The following is a list of organizations across the province that are doing
complementary work to CEL:
The Ontario Business Education Partnership (OBEP): OBEP is an umbrella group of not-for-profit business education councils that have worked collaboratively for more than 25 years to support industry education partnerships in our communities throughout Ontario. Individual Industry Education Councils (IEC) have existed in Ontario for over 30 years. OBEP has a long history of working with the Ministry of Education to help extend learning beyond the classroom and supporting educators in the implementation of guidance and career education policy related to career/life planning.
The Learning Partnership: The Learning Partnership is a national charitable organization dedicated to building stakeholder partnerships to support, promote, and advance publicly funded education in Canada. They do this through five key deliverables: innovative student programs, executive leadership for educators, knowledge mobilization and policy, tribute celebrations of excellence, and ongoing collaborations across Canada.
Local Employment Planning Council (LEPC) Pilots: In 2016, Ontario launched Local Employment Planning Council (LEPC) pilots to support modernizing employment and training programs and services. LEPCs promote place‐based approaches to workforce development while generating and analyzing local labour market information. They also drive local approaches to the planning and delivery of employment and training programs and services. A stated goal is to also improve local labour market conditions through enhanced collection and distribution of local labour market information. The ministry is piloting LEPCs in eight communities: Durham, London‐Middlesex‐Oxford‐Elgin, Ottawa, Peel‐Halton, Peterborough, Thunder Bay, Timmins, and Windsor.
Experience Ontario Service Providers: These are the community‐based organizations selected to deliver the Ministry of Education’s Experience Ontario (EO) Program. EO is a pilot program for a limited number of recent high school graduates who have an interest in attending postsecondary education or apprenticeship training, but are uncertain of their next steps. Participants have access to career exploration opportunities, career coaching, and information about postsecondary education and apprenticeship training opportunities. This helps participants choose their postsecondary pathway (apprenticeship training, college or university) with confidence and meet labour market needs.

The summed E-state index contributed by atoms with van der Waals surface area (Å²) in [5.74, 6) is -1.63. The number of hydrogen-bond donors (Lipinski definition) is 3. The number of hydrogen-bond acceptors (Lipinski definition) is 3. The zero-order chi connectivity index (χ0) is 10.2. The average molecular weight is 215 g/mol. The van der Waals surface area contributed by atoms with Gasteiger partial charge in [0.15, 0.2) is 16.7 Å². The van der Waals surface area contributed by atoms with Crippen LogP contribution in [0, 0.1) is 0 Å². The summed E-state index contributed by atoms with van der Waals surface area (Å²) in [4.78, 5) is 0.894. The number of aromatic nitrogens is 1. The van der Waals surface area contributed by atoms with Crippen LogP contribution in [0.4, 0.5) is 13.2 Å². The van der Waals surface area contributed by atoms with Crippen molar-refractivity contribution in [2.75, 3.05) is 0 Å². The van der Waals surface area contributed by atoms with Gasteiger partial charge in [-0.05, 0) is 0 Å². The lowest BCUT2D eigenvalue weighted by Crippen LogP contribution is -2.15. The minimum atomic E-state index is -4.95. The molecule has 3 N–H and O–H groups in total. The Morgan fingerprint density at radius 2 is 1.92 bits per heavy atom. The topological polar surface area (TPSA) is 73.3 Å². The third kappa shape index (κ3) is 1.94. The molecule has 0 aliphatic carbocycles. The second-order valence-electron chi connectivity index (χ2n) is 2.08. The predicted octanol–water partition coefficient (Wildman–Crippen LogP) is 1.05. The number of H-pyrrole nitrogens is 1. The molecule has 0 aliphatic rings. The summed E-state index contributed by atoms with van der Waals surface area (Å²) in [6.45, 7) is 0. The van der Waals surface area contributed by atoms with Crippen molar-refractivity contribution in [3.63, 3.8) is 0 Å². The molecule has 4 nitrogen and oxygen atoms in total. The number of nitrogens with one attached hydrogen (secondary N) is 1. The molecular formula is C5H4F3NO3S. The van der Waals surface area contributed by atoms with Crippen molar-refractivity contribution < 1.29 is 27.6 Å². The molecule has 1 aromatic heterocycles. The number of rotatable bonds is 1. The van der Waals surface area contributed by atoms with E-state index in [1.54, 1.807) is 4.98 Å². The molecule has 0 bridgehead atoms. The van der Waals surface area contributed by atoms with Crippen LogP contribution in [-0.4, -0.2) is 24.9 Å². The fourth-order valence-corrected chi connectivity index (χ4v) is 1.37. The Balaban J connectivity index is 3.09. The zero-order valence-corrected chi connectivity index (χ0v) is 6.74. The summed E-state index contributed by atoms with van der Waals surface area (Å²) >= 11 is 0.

The Ontario Centre for Workforce Innovation (OCWI): OCWI is a leading-edge centre for research excellence that drives innovative approaches to employment and training programming and service delivery across the province, based on solid evidence. Its purpose is to provide a single coordinated access point for research on evidence‐based employment and training approaches for the Employment Ontario (EO) network and other partners, and access to user‐friendly actionable information, tools, resources, and training. To ensure OCWI is equipped to respond to regional needs, it has established four regional hubs: Toronto, Thunder Bay, London, and Kingston/Gananoque, as well as a Francophone coordinating centre in Sudbury.
Workforce Planning/Development Boards: Workforce Planning Ontario is made up of a network of 26 Workforce Planning/Development Board areas covering four regions across the province. These Boards gather intelligence about the supply of labour and the demand side of the local labour market by working with employers to identify and meet their current and emerging skills needs. The primary role of Workforce Planning/Development Boards is to help improve understanding of, and coordinate community responses to, labour market issues and needs.
The Ontario Network of Employment Skills Training Projects (ONESTEP): ONESTEP is a province‐wide umbrella organization for the community‐based training and employment sector. They are committed to the continued development of the career and employment sector. Employer Solutions is a stated priority area with the goal being to help employers understand and respond to supply/demand challenges.
First Work: First Work ‐ Ontario’s Youth Employment Network ‐ brings together the best providers of youth programming and employment services, business and industry leadership, academia, and government in developing solutions for youth employment. Their direct engagement with youth ensures that their services are relevant, culturally appropriate, and timely. One of First Work’s priority areas is to engage with employers to provide sustainable youth employment by discovering career pathways, creating youth-friendly workplaces, articulating skill requirements, and connecting youth to the local economy. It is within this framework that School‐to‐Work Transition and Experiential Learning is a stated area of focus.
Workforce Policy and Innovation Division (formerly Highly Skilled Workforce Division): This new MAESD Division will support transformation of employment for the new economy, providing leadership to the development and execution of strategies and programs to drive ongoing job creation for a modern and sustainable workforce.
The Ontario Association of Adult and Continuing Education School Board Administrators (CESBA): CESBA is a provincial non‐profit professional association that represents, advocates for and supports adult and continuing education (A&CE) program staff working in nearly 60 school boards across Ontario. Working collaboratively with school boards, community partners and policymakers, CESBA supports and builds capacity for professionals working in the A&CE sector.